obviating the necessity of passing said pipes over the top of the oven, as usual in stoves or ranges. The fire-chamber B has its opposite backs b b corrugated, as ordinary. B is the ordinary revolving grate in the fire-chamber. Back of the fire-place B and forming part of same is a hot-air chamber or passage I. Said passage is arranged to communicate at bottom with ash-pit, and at top is provided with a series of perforations, i, as clearly shown in Figs. 1 and 2. Further, immediately joining the back, at top of the hot-air passage I, is the coldair flue I. Said flue I is made by joining the top and front oven-plates, (see Fig. 1,) in constructive nature forming a transverse tube,
admitting cold air from both sides of the stove. A. hole, i is provided in the cold-air flue, sufficient to allow a cold-air draft to enter oven D to equalize the temperature of heat in-same; a further hole, i being made in hot-air passage I to allow all superfluous steam, gases, and heat from oven to escape into said hot-air passage and pass out of same. Further, it will be noticed that the hot air, carbonaceous matter, and gases from fire-place, ash-pit, during exit out of hot-air passage I, commingle and otherwise combine with draft from coldoffset K at bottom of stove. offset K is combined, so as to form part of vantages of establishing a more uniform distribution of the heat throughout the stove. By this arrangement, also, the hottest part of the oven is kept more cool, the heat is tempered on the oven-plates, all dampness in theoven is dried, and the process of cooking and bakin g is rendered more wholesome. Arranged on either side of the stove is a hearth-plate, J, for general convenience of supporting articles. To clean the flue E from soot and other impurities, the same are raked to the front into the Further, to the same, a soot-chamber, 70. Said soot-chamber projects near to the outer line of the hearthplate, and is provided with a suitable sootpan, Id. The opened end of the ofi'set K has a slide-door, k Thus all the sooty matter raked and collected in said offset can be gathered and deposited in the soot-pan k and carried away, and the inconveniences ordinarily resulting in cleansing the oven-flue is thus practically avoided. Forming part of the hearth-plate J is a grate or furnace, 7', made by closing the sides between hearth and sootchamber k, as indicated in Fig. 3. j is a suitable grating placed in furnace. The door j of the ash-pit is grated (see Fig. 4) to allow the smoke and consumed products from furnace to escape in the ash-pit. The soot-pan k serves as a draft-regulator for the furnace. 7' is alid to close hearth and cover furnace when the latter is not used. A suitable furnace is thus combined with the stove, answering all purposes of the ordinary household charcoalfurnace. A proper cap or blower, j, can be formed to be placed over the furnace to create further draft, and to carry ofl' fumes, gases, and the like into ash-pit.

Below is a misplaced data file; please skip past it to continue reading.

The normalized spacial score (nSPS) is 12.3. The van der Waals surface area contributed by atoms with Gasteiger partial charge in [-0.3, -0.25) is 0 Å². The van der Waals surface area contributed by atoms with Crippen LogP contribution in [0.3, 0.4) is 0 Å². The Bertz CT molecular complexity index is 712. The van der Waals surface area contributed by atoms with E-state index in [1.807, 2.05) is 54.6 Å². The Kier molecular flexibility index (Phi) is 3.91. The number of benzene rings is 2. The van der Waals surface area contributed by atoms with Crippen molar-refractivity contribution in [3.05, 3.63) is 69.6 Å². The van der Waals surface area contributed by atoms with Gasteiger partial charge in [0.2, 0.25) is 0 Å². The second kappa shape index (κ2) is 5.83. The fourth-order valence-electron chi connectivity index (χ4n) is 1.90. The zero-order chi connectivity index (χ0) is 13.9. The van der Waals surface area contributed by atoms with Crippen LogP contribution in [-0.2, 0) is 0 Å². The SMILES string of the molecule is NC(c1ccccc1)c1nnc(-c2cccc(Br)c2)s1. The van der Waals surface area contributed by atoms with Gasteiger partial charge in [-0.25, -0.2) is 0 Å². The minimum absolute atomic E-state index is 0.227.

Having thus fully described our said invention, what we claim, is
1. The flue or chamber E, communicating beneath with flue E, and atits upper side with fire-box B by an opening, 6 into which I the water-reservoir so sits that the entire pit thereof may be exposed to the heated products of combustion, substantially as described.
2. A hot-air passage, I, when arranged back of fire-place and communicating from ash-pit, and combined with cold-air flue I and draft holes 1' i i i substantially as and for the purpose set forth.
y 3. A hearth-plate arranged on either side of stove, provided with soot-chamber 7c and pan R in combination with the offset K of stove A, substantially as and for the purpose set forth.
4. The hearth-plate J, grating or furnace j, soot-chamber k, pan 70, when arranged in combination with ofiset K and stove A, as and for the purpose set forth.
In testimony of said invention we have hereunto set our hands.
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Cited By (1)

* Cited by examiner, † Cited by third party
Publication number Priority date Publication date Assignee Title
US2633120A (en) * 1953-03-31 Combustion apparatus

Cited By (1)

* Cited by examiner, † Cited by third party
Publication number Priority date Publication date Assignee Title
US2633120A (en) * 1953-03-31 Combustion apparatus